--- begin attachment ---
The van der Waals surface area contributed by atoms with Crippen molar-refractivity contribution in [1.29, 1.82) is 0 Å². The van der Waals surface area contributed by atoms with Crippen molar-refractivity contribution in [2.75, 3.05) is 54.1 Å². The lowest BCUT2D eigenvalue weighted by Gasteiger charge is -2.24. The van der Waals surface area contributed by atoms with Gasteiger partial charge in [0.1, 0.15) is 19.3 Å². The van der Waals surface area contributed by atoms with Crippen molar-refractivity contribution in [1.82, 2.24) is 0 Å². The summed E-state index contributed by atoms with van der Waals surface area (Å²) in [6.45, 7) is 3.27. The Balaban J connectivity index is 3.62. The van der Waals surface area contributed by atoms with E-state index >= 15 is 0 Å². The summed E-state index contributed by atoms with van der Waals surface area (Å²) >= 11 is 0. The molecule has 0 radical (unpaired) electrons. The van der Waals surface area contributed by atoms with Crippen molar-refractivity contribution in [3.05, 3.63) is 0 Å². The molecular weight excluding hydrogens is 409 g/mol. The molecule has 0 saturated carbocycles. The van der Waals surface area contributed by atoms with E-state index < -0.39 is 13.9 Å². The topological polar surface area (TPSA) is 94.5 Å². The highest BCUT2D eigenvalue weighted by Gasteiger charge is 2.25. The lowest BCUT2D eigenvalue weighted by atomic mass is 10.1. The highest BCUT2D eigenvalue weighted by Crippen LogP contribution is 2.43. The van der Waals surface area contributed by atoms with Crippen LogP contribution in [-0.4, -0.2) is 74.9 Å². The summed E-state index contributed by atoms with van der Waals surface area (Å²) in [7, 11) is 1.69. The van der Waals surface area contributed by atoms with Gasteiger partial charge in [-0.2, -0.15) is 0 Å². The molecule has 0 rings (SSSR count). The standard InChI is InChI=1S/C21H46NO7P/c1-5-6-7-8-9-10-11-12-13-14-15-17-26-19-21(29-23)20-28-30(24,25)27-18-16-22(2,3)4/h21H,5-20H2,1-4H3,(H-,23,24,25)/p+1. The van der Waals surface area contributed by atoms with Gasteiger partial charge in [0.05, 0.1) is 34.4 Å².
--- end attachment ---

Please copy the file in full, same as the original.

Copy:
The van der Waals surface area contributed by atoms with Crippen molar-refractivity contribution in [1.29, 1.82) is 0 Å². The van der Waals surface area contributed by atoms with Crippen molar-refractivity contribution in [2.75, 3.05) is 54.1 Å². The lowest BCUT2D eigenvalue weighted by Gasteiger charge is -2.24. The van der Waals surface area contributed by atoms with Gasteiger partial charge in [0.1, 0.15) is 19.3 Å². The van der Waals surface area contributed by atoms with Crippen molar-refractivity contribution in [1.82, 2.24) is 0 Å². The summed E-state index contributed by atoms with van der Waals surface area (Å²) in [6.45, 7) is 3.27. The Balaban J connectivity index is 3.62. The van der Waals surface area contributed by atoms with E-state index >= 15 is 0 Å². The summed E-state index contributed by atoms with van der Waals surface area (Å²) >= 11 is 0. The molecule has 0 radical (unpaired) electrons. The van der Waals surface area contributed by atoms with Crippen molar-refractivity contribution in [3.05, 3.63) is 0 Å². The molecular weight excluding hydrogens is 409 g/mol. The molecule has 0 saturated carbocycles. The van der Waals surface area contributed by atoms with E-state index < -0.39 is 13.9 Å². The topological polar surface area (TPSA) is 94.5 Å². The highest BCUT2D eigenvalue weighted by Gasteiger charge is 2.25. The lowest BCUT2D eigenvalue weighted by atomic mass is 10.1. The highest BCUT2D eigenvalue weighted by Crippen LogP contribution is 2.43. The van der Waals surface area contributed by atoms with Crippen LogP contribution in [-0.4, -0.2) is 74.9 Å². The summed E-state index contributed by atoms with van der Waals surface area (Å²) in [7, 11) is 1.69. The van der Waals surface area contributed by atoms with Gasteiger partial charge in [-0.2, -0.15) is 0 Å². The molecule has 0 rings (SSSR count). The standard InChI is InChI=1S/C21H46NO7P/c1-5-6-7-8-9-10-11-12-13-14-15-17-26-19-21(29-23)20-28-30(24,25)27-18-16-22(2,3)4/h21H,5-20H2,1-4H3,(H-,23,24,25)/p+1. The van der Waals surface area contributed by atoms with Gasteiger partial charge in [0.05, 0.1) is 34.4 Å².